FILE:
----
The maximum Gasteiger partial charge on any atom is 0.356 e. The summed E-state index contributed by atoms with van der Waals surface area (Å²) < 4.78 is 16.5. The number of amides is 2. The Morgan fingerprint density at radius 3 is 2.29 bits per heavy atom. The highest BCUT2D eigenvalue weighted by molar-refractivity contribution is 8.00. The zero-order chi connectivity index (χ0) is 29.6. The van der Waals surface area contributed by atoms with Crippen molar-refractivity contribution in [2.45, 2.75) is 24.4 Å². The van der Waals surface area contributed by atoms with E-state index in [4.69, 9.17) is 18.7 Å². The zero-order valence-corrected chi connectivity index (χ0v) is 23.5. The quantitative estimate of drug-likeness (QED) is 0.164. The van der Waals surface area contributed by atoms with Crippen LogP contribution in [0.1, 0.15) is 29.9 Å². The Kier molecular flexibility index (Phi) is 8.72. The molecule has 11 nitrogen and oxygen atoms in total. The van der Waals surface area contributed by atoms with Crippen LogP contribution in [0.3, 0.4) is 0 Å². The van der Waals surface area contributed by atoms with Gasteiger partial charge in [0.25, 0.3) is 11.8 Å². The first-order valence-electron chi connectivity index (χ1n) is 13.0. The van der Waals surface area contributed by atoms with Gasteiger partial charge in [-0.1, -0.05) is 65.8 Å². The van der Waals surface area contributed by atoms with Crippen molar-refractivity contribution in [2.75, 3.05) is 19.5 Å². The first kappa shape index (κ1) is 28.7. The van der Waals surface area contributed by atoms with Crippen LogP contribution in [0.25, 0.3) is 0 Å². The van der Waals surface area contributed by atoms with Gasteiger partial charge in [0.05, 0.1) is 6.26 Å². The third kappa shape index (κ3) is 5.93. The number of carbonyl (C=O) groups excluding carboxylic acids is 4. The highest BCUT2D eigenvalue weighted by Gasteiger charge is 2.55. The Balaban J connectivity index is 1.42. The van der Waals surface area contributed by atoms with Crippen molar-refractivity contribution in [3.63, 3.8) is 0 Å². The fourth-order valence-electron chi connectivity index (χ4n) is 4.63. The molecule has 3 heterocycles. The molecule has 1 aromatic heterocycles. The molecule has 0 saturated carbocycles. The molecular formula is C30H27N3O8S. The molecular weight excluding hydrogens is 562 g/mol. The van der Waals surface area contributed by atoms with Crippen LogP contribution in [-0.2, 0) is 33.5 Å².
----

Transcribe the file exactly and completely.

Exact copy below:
The maximum Gasteiger partial charge on any atom is 0.356 e. The summed E-state index contributed by atoms with van der Waals surface area (Å²) < 4.78 is 16.5. The number of amides is 2. The Morgan fingerprint density at radius 3 is 2.29 bits per heavy atom. The highest BCUT2D eigenvalue weighted by molar-refractivity contribution is 8.00. The zero-order chi connectivity index (χ0) is 29.6. The van der Waals surface area contributed by atoms with Crippen molar-refractivity contribution in [2.45, 2.75) is 24.4 Å². The van der Waals surface area contributed by atoms with E-state index in [4.69, 9.17) is 18.7 Å². The zero-order valence-corrected chi connectivity index (χ0v) is 23.5. The quantitative estimate of drug-likeness (QED) is 0.164. The van der Waals surface area contributed by atoms with Crippen LogP contribution in [0.1, 0.15) is 29.9 Å². The Kier molecular flexibility index (Phi) is 8.72. The molecule has 11 nitrogen and oxygen atoms in total. The van der Waals surface area contributed by atoms with Crippen LogP contribution in [0.3, 0.4) is 0 Å². The van der Waals surface area contributed by atoms with Gasteiger partial charge in [0.25, 0.3) is 11.8 Å². The first-order valence-electron chi connectivity index (χ1n) is 13.0. The van der Waals surface area contributed by atoms with Gasteiger partial charge in [-0.1, -0.05) is 65.8 Å². The van der Waals surface area contributed by atoms with Crippen molar-refractivity contribution in [2.75, 3.05) is 19.5 Å². The first kappa shape index (κ1) is 28.7. The van der Waals surface area contributed by atoms with Crippen LogP contribution in [0.25, 0.3) is 0 Å². The van der Waals surface area contributed by atoms with Gasteiger partial charge in [0.05, 0.1) is 6.26 Å². The third kappa shape index (κ3) is 5.93. The number of carbonyl (C=O) groups excluding carboxylic acids is 4. The highest BCUT2D eigenvalue weighted by Gasteiger charge is 2.55. The Balaban J connectivity index is 1.42. The van der Waals surface area contributed by atoms with Crippen molar-refractivity contribution in [3.63, 3.8) is 0 Å². The fourth-order valence-electron chi connectivity index (χ4n) is 4.63. The molecule has 3 heterocycles. The molecule has 1 aromatic heterocycles. The molecule has 0 saturated carbocycles. The molecular formula is C30H27N3O8S. The molecular weight excluding hydrogens is 562 g/mol. The van der Waals surface area contributed by atoms with Crippen LogP contribution in [-0.2, 0) is 33.5 Å².